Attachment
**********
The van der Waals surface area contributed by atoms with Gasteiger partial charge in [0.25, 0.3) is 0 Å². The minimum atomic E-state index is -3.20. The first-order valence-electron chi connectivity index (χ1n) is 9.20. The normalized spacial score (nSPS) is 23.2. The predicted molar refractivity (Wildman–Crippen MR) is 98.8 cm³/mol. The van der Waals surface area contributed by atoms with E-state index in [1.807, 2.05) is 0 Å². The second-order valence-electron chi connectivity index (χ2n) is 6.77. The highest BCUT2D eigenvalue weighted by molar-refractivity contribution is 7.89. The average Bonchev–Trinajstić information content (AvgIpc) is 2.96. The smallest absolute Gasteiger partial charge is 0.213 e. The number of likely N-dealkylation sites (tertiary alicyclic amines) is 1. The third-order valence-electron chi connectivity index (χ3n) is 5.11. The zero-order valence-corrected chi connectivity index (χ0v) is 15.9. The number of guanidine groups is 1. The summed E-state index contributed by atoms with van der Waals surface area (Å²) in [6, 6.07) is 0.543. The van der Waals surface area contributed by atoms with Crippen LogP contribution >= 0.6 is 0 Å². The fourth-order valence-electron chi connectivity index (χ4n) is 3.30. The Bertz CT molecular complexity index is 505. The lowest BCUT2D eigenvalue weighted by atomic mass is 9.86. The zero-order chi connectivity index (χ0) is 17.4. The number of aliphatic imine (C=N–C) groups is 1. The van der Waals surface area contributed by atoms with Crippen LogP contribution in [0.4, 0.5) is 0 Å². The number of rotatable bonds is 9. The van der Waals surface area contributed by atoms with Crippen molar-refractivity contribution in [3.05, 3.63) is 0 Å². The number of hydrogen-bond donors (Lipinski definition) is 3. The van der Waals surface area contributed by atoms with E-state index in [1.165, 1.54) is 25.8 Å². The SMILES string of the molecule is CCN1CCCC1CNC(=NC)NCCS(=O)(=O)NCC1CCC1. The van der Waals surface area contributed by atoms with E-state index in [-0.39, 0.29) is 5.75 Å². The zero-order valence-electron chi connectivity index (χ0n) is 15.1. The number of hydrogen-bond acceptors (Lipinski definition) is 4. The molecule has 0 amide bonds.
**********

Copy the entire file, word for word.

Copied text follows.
The van der Waals surface area contributed by atoms with Gasteiger partial charge in [0.25, 0.3) is 0 Å². The minimum atomic E-state index is -3.20. The first-order valence-electron chi connectivity index (χ1n) is 9.20. The normalized spacial score (nSPS) is 23.2. The predicted molar refractivity (Wildman–Crippen MR) is 98.8 cm³/mol. The van der Waals surface area contributed by atoms with E-state index in [1.807, 2.05) is 0 Å². The second-order valence-electron chi connectivity index (χ2n) is 6.77. The highest BCUT2D eigenvalue weighted by molar-refractivity contribution is 7.89. The average Bonchev–Trinajstić information content (AvgIpc) is 2.96. The smallest absolute Gasteiger partial charge is 0.213 e. The number of likely N-dealkylation sites (tertiary alicyclic amines) is 1. The third-order valence-electron chi connectivity index (χ3n) is 5.11. The zero-order valence-corrected chi connectivity index (χ0v) is 15.9. The number of guanidine groups is 1. The summed E-state index contributed by atoms with van der Waals surface area (Å²) in [6, 6.07) is 0.543. The van der Waals surface area contributed by atoms with Crippen LogP contribution >= 0.6 is 0 Å². The fourth-order valence-electron chi connectivity index (χ4n) is 3.30. The Bertz CT molecular complexity index is 505. The lowest BCUT2D eigenvalue weighted by atomic mass is 9.86. The zero-order chi connectivity index (χ0) is 17.4. The number of aliphatic imine (C=N–C) groups is 1. The van der Waals surface area contributed by atoms with Crippen LogP contribution in [0.4, 0.5) is 0 Å². The number of rotatable bonds is 9. The van der Waals surface area contributed by atoms with Crippen molar-refractivity contribution in [3.05, 3.63) is 0 Å². The number of hydrogen-bond donors (Lipinski definition) is 3. The van der Waals surface area contributed by atoms with E-state index in [1.165, 1.54) is 25.8 Å². The SMILES string of the molecule is CCN1CCCC1CNC(=NC)NCCS(=O)(=O)NCC1CCC1. The van der Waals surface area contributed by atoms with E-state index in [-0.39, 0.29) is 5.75 Å². The zero-order valence-electron chi connectivity index (χ0n) is 15.1. The number of hydrogen-bond acceptors (Lipinski definition) is 4. The molecule has 0 amide bonds.